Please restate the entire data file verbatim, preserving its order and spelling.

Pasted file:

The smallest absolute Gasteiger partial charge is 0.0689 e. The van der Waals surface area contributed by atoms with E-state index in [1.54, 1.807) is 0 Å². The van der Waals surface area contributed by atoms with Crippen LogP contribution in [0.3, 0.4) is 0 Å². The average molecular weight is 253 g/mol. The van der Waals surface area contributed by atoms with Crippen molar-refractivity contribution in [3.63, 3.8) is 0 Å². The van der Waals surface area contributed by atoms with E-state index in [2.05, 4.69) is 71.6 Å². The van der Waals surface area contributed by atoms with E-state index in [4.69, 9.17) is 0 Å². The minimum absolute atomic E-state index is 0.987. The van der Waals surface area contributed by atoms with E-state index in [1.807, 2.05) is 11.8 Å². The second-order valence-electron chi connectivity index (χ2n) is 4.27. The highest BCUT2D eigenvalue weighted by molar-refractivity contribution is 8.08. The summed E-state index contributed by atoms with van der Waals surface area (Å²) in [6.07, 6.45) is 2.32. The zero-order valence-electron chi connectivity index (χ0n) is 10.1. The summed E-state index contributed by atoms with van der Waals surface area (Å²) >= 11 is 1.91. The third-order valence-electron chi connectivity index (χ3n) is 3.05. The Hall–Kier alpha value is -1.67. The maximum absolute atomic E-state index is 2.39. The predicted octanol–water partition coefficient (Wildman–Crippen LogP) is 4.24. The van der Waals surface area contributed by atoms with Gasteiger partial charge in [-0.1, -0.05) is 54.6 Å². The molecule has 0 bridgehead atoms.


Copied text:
The smallest absolute Gasteiger partial charge is 0.0689 e. The van der Waals surface area contributed by atoms with E-state index in [1.54, 1.807) is 0 Å². The van der Waals surface area contributed by atoms with Crippen LogP contribution in [0.3, 0.4) is 0 Å². The average molecular weight is 253 g/mol. The van der Waals surface area contributed by atoms with Crippen molar-refractivity contribution in [3.63, 3.8) is 0 Å². The van der Waals surface area contributed by atoms with E-state index in [2.05, 4.69) is 71.6 Å². The van der Waals surface area contributed by atoms with E-state index in [4.69, 9.17) is 0 Å². The minimum absolute atomic E-state index is 0.987. The van der Waals surface area contributed by atoms with E-state index in [1.807, 2.05) is 11.8 Å². The second-order valence-electron chi connectivity index (χ2n) is 4.27. The highest BCUT2D eigenvalue weighted by molar-refractivity contribution is 8.08. The summed E-state index contributed by atoms with van der Waals surface area (Å²) in [6.07, 6.45) is 2.32. The zero-order valence-electron chi connectivity index (χ0n) is 10.1. The summed E-state index contributed by atoms with van der Waals surface area (Å²) >= 11 is 1.91. The third-order valence-electron chi connectivity index (χ3n) is 3.05. The Hall–Kier alpha value is -1.67. The maximum absolute atomic E-state index is 2.39. The predicted octanol–water partition coefficient (Wildman–Crippen LogP) is 4.24. The van der Waals surface area contributed by atoms with Gasteiger partial charge in [-0.1, -0.05) is 54.6 Å². The molecule has 0 bridgehead atoms.